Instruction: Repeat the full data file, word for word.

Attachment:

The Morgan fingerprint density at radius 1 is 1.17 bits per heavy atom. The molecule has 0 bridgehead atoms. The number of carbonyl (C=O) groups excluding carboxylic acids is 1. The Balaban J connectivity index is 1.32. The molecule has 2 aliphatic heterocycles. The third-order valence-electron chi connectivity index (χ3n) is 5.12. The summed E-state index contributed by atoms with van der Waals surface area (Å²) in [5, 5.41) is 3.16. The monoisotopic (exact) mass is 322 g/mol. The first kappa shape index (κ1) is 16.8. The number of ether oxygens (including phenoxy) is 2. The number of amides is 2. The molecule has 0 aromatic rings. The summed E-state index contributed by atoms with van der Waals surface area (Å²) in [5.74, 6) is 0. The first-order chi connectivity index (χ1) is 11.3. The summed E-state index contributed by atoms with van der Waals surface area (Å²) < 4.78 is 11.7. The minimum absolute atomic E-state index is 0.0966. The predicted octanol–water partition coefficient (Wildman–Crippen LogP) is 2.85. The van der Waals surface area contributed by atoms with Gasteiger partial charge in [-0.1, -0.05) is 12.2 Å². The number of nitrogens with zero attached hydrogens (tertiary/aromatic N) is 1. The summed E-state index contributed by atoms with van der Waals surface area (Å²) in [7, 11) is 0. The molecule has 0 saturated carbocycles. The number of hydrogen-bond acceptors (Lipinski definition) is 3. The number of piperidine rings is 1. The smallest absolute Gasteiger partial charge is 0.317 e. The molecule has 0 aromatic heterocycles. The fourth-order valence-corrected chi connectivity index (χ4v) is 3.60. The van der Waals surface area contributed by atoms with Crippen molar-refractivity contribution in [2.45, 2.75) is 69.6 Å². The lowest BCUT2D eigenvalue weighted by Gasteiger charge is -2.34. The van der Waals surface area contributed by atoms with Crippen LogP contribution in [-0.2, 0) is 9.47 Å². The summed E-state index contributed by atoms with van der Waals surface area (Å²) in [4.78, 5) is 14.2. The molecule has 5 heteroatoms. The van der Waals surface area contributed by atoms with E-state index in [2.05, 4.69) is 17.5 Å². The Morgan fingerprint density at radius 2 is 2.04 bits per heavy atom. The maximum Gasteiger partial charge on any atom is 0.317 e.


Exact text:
The Morgan fingerprint density at radius 1 is 1.17 bits per heavy atom. The molecule has 0 bridgehead atoms. The number of carbonyl (C=O) groups excluding carboxylic acids is 1. The Balaban J connectivity index is 1.32. The molecule has 2 aliphatic heterocycles. The third-order valence-electron chi connectivity index (χ3n) is 5.12. The summed E-state index contributed by atoms with van der Waals surface area (Å²) in [5, 5.41) is 3.16. The monoisotopic (exact) mass is 322 g/mol. The first kappa shape index (κ1) is 16.8. The number of ether oxygens (including phenoxy) is 2. The number of amides is 2. The molecule has 0 aromatic rings. The summed E-state index contributed by atoms with van der Waals surface area (Å²) in [5.74, 6) is 0. The first-order chi connectivity index (χ1) is 11.3. The summed E-state index contributed by atoms with van der Waals surface area (Å²) < 4.78 is 11.7. The minimum absolute atomic E-state index is 0.0966. The predicted octanol–water partition coefficient (Wildman–Crippen LogP) is 2.85. The van der Waals surface area contributed by atoms with Gasteiger partial charge in [-0.1, -0.05) is 12.2 Å². The number of nitrogens with zero attached hydrogens (tertiary/aromatic N) is 1. The summed E-state index contributed by atoms with van der Waals surface area (Å²) in [7, 11) is 0. The molecule has 0 saturated carbocycles. The number of hydrogen-bond acceptors (Lipinski definition) is 3. The number of piperidine rings is 1. The smallest absolute Gasteiger partial charge is 0.317 e. The molecule has 0 aromatic heterocycles. The fourth-order valence-corrected chi connectivity index (χ4v) is 3.60. The van der Waals surface area contributed by atoms with Crippen molar-refractivity contribution in [2.45, 2.75) is 69.6 Å². The lowest BCUT2D eigenvalue weighted by Gasteiger charge is -2.34. The van der Waals surface area contributed by atoms with Crippen LogP contribution in [-0.2, 0) is 9.47 Å². The summed E-state index contributed by atoms with van der Waals surface area (Å²) in [4.78, 5) is 14.2. The molecule has 5 heteroatoms. The van der Waals surface area contributed by atoms with E-state index in [2.05, 4.69) is 17.5 Å². The Morgan fingerprint density at radius 2 is 2.04 bits per heavy atom. The maximum Gasteiger partial charge on any atom is 0.317 e.